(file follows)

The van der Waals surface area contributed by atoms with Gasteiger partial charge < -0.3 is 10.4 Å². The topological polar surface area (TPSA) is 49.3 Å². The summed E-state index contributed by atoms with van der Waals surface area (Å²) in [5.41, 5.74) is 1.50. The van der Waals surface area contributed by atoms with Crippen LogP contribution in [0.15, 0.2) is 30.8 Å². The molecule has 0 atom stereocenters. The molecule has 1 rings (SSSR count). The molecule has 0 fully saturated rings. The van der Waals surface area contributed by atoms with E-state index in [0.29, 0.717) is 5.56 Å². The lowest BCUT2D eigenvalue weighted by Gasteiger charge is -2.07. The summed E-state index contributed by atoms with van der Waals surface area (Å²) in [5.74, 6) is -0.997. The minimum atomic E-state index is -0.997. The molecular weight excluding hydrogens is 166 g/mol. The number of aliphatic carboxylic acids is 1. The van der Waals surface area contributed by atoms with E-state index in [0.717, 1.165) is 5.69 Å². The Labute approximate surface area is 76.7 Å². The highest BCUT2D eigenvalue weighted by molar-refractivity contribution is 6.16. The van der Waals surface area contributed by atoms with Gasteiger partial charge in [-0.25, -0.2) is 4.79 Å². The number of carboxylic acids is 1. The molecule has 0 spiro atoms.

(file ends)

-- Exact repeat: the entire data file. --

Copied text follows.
The van der Waals surface area contributed by atoms with Gasteiger partial charge < -0.3 is 10.4 Å². The topological polar surface area (TPSA) is 49.3 Å². The summed E-state index contributed by atoms with van der Waals surface area (Å²) in [5.41, 5.74) is 1.50. The van der Waals surface area contributed by atoms with Crippen LogP contribution in [0.15, 0.2) is 30.8 Å². The molecule has 0 atom stereocenters. The molecule has 1 rings (SSSR count). The molecule has 0 fully saturated rings. The van der Waals surface area contributed by atoms with E-state index in [0.29, 0.717) is 5.56 Å². The lowest BCUT2D eigenvalue weighted by Gasteiger charge is -2.07. The summed E-state index contributed by atoms with van der Waals surface area (Å²) in [5.74, 6) is -0.997. The minimum atomic E-state index is -0.997. The molecular weight excluding hydrogens is 166 g/mol. The number of aliphatic carboxylic acids is 1. The van der Waals surface area contributed by atoms with E-state index in [0.717, 1.165) is 5.69 Å². The Labute approximate surface area is 76.7 Å². The highest BCUT2D eigenvalue weighted by molar-refractivity contribution is 6.16. The van der Waals surface area contributed by atoms with Gasteiger partial charge in [-0.25, -0.2) is 4.79 Å². The number of carboxylic acids is 1. The molecule has 0 spiro atoms.